By LAURA GURFEIN
ADELPHI (Nov. 12, 2009) - The University System of Maryland's Board of Regents declined Wednesday to impose a pornography policy at the 11 schools under its jurisdiction.
The regents followed the chancellor's recommendation to not create a policy regarding films screened "purely for entertainment purposes" on its campuses Wednesday, putting an end to months of debate on students' First Amendment rights.
The University of Maryland, College Park had planned to screen the pornographic film "Pirates II: Stagnetti's Revenge" at its student union in April until state Sen. Andrew Harris, R-Baltimore County, threatened to cut off the university's state funding if it aired.
University President C. D. Mote Jr. quickly cancelled the screening, sparking a national debate on the government's role in student expression.
After First Amendment debates and a discussion with the Foundation for Individual Rights in Education, several students organized to screen the film on campus on April 6.
The state government originally asked university system campuses, along with Morgan State University, St. Mary's College, and Baltimore City Community College to submit to the Board of Regents policies regarding showing obscene films by Sept. 1, but that had been extended to Dec. 1.
According to the recommendation, the chancellor will write a letter "expressing the view that a policy would not be in the best interest of the USM or the State because of the First Amendment issues a policy would raise."
The board repeatedly said that not creating an explicit policy should not be seen as inaction on the matter.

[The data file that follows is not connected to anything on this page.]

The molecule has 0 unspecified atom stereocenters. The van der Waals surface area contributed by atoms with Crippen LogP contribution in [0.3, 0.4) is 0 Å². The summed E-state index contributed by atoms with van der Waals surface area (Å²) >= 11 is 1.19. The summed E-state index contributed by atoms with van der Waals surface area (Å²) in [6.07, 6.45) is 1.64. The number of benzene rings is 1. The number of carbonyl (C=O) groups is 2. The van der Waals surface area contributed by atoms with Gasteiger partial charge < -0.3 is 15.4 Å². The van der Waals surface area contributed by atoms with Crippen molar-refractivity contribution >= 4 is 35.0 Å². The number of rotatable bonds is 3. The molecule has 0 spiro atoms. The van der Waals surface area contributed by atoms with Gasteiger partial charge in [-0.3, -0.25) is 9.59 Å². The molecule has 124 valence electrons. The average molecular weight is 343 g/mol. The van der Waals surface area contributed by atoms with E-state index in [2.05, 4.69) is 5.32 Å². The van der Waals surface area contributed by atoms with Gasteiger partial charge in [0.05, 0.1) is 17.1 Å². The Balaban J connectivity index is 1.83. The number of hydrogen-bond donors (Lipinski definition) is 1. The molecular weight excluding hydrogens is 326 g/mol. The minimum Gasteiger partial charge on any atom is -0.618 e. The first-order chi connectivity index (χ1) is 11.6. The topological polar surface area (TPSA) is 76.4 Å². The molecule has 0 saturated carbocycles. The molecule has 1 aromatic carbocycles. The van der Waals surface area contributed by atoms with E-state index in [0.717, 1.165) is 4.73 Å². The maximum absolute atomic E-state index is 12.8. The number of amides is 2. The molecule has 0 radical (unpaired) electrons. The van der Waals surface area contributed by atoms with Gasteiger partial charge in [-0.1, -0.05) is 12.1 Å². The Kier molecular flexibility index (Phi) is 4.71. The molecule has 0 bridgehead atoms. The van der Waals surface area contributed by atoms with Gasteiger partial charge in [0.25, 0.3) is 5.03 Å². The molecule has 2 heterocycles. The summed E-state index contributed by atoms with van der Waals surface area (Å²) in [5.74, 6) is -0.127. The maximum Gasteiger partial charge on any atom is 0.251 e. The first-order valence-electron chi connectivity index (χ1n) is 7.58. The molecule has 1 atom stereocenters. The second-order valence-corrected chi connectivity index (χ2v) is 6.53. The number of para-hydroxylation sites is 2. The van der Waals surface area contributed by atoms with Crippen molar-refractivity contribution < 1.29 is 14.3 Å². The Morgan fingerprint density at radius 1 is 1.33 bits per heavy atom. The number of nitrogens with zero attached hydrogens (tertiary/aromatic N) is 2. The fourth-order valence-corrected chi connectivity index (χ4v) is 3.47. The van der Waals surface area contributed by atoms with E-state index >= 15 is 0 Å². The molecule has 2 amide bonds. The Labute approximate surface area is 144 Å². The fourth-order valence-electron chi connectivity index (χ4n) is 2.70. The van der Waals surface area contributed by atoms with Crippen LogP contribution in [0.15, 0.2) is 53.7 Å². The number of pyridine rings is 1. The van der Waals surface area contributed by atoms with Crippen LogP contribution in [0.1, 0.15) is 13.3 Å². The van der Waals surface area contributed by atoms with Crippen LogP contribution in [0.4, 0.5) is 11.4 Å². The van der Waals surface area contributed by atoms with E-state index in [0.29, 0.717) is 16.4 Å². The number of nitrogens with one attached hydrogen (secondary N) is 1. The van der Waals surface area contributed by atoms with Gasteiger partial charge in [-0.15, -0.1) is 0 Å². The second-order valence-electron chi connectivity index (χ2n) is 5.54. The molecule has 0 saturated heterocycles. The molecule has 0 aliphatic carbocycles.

"We are creating a policy here, and that is to abide by the laws of the land," said Chairman Clifford Kendall, referring to the First Amendment.
He added that campuses should uphold "high ethical and moral standards" when considering events for entertainment purposes.
"I fully endorse this (action) and actually expected this from the beginning," said Mote.
Chancellor William E. Kirwan said the issue is not one of viewing pornography, but rather protecting student rights to free speech. Although the creation of a policy would not bring a financial burden to campuses in itself, "it would be a target for a law suit" that would "almost certainly go to the Supreme Court," Kirwan said, which would ultimately be expensive.
Kirwan also said that such a policy would be difficult to uniformly implement across all university system campuses.
Three students were allowed to speak to the board before the vote, although the board had already made clear that it would not impose a specific policy.
Not creating a specific policy "is right for 2009 and will continue to be right for generations to come," said Brady Walker, chairman of the university system's Student Council. "We are a strong and better system for having engaged in this debate," he added.
Kenton Stalder, a member of the College Park campus student government, said the board's indication of the vote rendered his "fire and brimstone" speech moot.
Steve Glickman, student body president at College Park, commended the board for listening to student opinion on the issue. "The student voice has been loud and clear," in urging the board not to implement a policy, he said.
Robert O'Neil, founder of the Thomas Jefferson Center for the Protection of Free Expression and University of Virginia professor, performed much of the research on this issue pro bono. His survey of several universities nationwide turned up none that had created a policy on a similar issue, according to Kirwan.
Capital News Service contributed to this report.